Speaker: Maurice Schiff, World Bank
Abstract: This paper provides a different basis than previous analyses for beneficial regional bloc formation and beneficial South-South migration. Due to low bargaining power and fixed costs, small states face severe disadvantages in negotiations with the rest of the world and might benefit by forming a regional bloc (such as CARICOM). The study a) examines the impact of bloc size in a general equilibrium framework where bargaining power, international (INC) and regional (RNC) negotiation costs, number of issues being negotiated and the bloc’s accession rule determine its size and welfare impact; and b) examines the impact of international migration as well as the migration-trade relationship and that between South-South and South-North migration. The main findings are: i) the likelihood of bloc formation and its size and welfare impact increase with INC, m and bloc members’ similarity (i.e., they decrease with RNC); ii) bloc size is optimal (below the optimum) for the bloc and the region when an accession fee is (is not) charged; iii) the likelihood that South-South migration raises welfare increases with the dissimilarity among bloc members, member states' proximity and number of issues, and falls with INC; iv) South-South migration and trade are complements under market access negotiation and are substitutes under negotiation for unilateral transfers; and vi) South-South and South-North migration are substitutes, and so are South-North migration and trade if migrants remit.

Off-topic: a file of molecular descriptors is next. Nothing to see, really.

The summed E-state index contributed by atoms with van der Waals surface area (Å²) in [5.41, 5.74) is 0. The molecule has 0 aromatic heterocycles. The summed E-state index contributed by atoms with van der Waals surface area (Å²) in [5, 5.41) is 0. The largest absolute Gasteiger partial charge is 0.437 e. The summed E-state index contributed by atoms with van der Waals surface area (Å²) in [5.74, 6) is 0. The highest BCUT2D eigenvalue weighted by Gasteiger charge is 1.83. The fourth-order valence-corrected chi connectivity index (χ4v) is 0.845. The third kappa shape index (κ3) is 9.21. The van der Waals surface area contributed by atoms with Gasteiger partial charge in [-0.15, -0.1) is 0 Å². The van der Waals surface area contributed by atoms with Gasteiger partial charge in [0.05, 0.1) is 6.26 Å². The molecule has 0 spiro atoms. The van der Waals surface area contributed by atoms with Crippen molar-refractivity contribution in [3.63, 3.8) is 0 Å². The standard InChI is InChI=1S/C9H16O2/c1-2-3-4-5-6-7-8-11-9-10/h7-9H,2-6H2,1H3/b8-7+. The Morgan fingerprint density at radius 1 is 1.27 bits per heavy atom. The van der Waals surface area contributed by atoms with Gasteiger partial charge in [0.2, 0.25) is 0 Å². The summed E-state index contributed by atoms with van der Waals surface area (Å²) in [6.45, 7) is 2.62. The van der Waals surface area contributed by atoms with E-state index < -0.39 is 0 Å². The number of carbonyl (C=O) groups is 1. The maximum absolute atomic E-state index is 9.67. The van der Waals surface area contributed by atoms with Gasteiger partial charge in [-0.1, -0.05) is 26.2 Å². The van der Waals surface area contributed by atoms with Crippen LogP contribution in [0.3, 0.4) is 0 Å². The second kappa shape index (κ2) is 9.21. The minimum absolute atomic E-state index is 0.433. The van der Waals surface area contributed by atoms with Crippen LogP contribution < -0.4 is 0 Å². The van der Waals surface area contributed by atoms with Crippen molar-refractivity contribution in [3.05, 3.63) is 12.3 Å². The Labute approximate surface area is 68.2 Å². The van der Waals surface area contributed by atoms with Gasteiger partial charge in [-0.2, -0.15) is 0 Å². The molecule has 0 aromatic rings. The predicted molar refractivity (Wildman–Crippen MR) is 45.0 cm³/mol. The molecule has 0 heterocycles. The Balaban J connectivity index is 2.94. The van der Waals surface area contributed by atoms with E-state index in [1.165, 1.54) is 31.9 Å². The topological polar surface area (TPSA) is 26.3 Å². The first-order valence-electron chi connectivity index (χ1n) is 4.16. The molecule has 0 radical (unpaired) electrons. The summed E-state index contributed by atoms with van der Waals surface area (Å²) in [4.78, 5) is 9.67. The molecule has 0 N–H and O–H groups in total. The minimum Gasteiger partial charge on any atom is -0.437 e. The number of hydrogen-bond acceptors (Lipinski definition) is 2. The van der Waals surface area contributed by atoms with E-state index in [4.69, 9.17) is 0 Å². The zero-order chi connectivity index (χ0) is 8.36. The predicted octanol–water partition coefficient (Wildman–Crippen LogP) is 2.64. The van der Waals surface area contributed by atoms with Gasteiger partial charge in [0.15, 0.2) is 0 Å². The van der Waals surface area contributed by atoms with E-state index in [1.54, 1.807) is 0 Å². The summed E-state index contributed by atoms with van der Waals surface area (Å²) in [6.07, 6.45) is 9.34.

Contact: Yasmin D'Souza at Ydsouza@worldbank.org